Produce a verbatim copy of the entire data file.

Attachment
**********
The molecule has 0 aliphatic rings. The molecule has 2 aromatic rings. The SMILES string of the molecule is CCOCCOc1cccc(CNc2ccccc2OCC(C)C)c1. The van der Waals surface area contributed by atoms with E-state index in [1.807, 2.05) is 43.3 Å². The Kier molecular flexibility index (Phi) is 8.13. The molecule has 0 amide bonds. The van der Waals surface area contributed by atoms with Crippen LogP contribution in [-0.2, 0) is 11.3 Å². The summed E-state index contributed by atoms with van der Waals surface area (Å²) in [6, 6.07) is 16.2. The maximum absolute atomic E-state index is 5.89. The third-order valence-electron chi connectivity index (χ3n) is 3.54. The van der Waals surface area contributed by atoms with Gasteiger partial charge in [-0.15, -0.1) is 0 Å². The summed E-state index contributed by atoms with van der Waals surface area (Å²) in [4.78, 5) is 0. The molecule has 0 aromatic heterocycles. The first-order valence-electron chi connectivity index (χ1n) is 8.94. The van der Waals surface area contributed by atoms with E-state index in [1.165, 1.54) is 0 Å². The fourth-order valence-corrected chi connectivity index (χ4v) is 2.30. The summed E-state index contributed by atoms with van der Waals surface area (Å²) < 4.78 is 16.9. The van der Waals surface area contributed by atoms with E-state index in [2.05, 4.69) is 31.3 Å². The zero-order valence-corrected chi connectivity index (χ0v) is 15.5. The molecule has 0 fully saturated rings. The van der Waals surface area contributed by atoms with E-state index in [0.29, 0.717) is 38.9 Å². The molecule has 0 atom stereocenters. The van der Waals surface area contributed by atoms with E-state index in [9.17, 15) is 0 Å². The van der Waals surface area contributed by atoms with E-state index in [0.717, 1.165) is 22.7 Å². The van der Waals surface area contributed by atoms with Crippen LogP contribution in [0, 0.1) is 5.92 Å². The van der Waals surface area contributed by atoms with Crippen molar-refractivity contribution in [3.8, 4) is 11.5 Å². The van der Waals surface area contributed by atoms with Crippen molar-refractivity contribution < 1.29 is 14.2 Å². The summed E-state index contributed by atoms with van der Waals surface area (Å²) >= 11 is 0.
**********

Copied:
The molecule has 0 aliphatic rings. The molecule has 2 aromatic rings. The SMILES string of the molecule is CCOCCOc1cccc(CNc2ccccc2OCC(C)C)c1. The van der Waals surface area contributed by atoms with E-state index in [1.807, 2.05) is 43.3 Å². The Kier molecular flexibility index (Phi) is 8.13. The molecule has 0 amide bonds. The van der Waals surface area contributed by atoms with Crippen LogP contribution in [-0.2, 0) is 11.3 Å². The summed E-state index contributed by atoms with van der Waals surface area (Å²) in [6, 6.07) is 16.2. The maximum absolute atomic E-state index is 5.89. The third-order valence-electron chi connectivity index (χ3n) is 3.54. The van der Waals surface area contributed by atoms with Gasteiger partial charge in [-0.15, -0.1) is 0 Å². The summed E-state index contributed by atoms with van der Waals surface area (Å²) in [4.78, 5) is 0. The molecule has 0 aromatic heterocycles. The first-order valence-electron chi connectivity index (χ1n) is 8.94. The van der Waals surface area contributed by atoms with E-state index in [1.165, 1.54) is 0 Å². The fourth-order valence-corrected chi connectivity index (χ4v) is 2.30. The summed E-state index contributed by atoms with van der Waals surface area (Å²) < 4.78 is 16.9. The van der Waals surface area contributed by atoms with E-state index in [2.05, 4.69) is 31.3 Å². The zero-order valence-corrected chi connectivity index (χ0v) is 15.5. The molecule has 0 fully saturated rings. The van der Waals surface area contributed by atoms with E-state index in [0.29, 0.717) is 38.9 Å². The molecule has 0 atom stereocenters. The van der Waals surface area contributed by atoms with E-state index in [9.17, 15) is 0 Å². The van der Waals surface area contributed by atoms with E-state index in [0.717, 1.165) is 22.7 Å². The van der Waals surface area contributed by atoms with Crippen LogP contribution in [0, 0.1) is 5.92 Å². The van der Waals surface area contributed by atoms with Crippen molar-refractivity contribution in [3.8, 4) is 11.5 Å². The van der Waals surface area contributed by atoms with Crippen molar-refractivity contribution < 1.29 is 14.2 Å². The summed E-state index contributed by atoms with van der Waals surface area (Å²) >= 11 is 0.